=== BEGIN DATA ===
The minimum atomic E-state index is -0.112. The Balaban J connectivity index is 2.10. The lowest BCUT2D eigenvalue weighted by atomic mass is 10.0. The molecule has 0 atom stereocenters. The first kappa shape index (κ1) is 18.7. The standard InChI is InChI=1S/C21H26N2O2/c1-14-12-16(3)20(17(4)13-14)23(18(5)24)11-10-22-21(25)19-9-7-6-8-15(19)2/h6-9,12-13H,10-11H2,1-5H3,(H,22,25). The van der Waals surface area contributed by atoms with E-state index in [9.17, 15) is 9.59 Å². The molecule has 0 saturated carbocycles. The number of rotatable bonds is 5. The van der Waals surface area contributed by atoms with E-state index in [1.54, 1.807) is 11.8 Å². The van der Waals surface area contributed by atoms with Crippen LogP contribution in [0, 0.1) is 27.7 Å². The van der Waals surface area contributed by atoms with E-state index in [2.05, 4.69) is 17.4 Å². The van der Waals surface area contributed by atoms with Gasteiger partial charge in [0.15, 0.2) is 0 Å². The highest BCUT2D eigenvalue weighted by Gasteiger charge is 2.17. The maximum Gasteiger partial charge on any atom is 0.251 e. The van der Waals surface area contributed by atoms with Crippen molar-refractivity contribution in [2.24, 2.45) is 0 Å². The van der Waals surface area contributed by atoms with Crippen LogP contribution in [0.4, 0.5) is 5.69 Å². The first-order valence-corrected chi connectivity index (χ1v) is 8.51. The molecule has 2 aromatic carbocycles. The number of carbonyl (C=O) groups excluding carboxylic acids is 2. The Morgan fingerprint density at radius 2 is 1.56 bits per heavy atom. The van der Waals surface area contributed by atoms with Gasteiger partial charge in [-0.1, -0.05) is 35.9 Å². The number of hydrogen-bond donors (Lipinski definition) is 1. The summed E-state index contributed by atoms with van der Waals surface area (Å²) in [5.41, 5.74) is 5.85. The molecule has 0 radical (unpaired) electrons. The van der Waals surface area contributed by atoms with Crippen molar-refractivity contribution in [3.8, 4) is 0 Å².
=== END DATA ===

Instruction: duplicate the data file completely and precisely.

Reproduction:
The minimum atomic E-state index is -0.112. The Balaban J connectivity index is 2.10. The lowest BCUT2D eigenvalue weighted by atomic mass is 10.0. The molecule has 0 atom stereocenters. The first kappa shape index (κ1) is 18.7. The standard InChI is InChI=1S/C21H26N2O2/c1-14-12-16(3)20(17(4)13-14)23(18(5)24)11-10-22-21(25)19-9-7-6-8-15(19)2/h6-9,12-13H,10-11H2,1-5H3,(H,22,25). The van der Waals surface area contributed by atoms with E-state index in [9.17, 15) is 9.59 Å². The molecule has 0 saturated carbocycles. The number of rotatable bonds is 5. The van der Waals surface area contributed by atoms with E-state index in [1.54, 1.807) is 11.8 Å². The van der Waals surface area contributed by atoms with Crippen LogP contribution in [0, 0.1) is 27.7 Å². The van der Waals surface area contributed by atoms with E-state index in [2.05, 4.69) is 17.4 Å². The van der Waals surface area contributed by atoms with Gasteiger partial charge in [0.15, 0.2) is 0 Å². The highest BCUT2D eigenvalue weighted by Gasteiger charge is 2.17. The maximum Gasteiger partial charge on any atom is 0.251 e. The van der Waals surface area contributed by atoms with Crippen molar-refractivity contribution in [2.24, 2.45) is 0 Å². The van der Waals surface area contributed by atoms with Crippen LogP contribution in [0.4, 0.5) is 5.69 Å². The first-order valence-corrected chi connectivity index (χ1v) is 8.51. The molecule has 2 aromatic carbocycles. The number of carbonyl (C=O) groups excluding carboxylic acids is 2. The Morgan fingerprint density at radius 2 is 1.56 bits per heavy atom. The van der Waals surface area contributed by atoms with Gasteiger partial charge in [-0.1, -0.05) is 35.9 Å². The number of hydrogen-bond donors (Lipinski definition) is 1. The summed E-state index contributed by atoms with van der Waals surface area (Å²) in [5.41, 5.74) is 5.85. The molecule has 0 radical (unpaired) electrons. The van der Waals surface area contributed by atoms with Crippen molar-refractivity contribution in [3.8, 4) is 0 Å².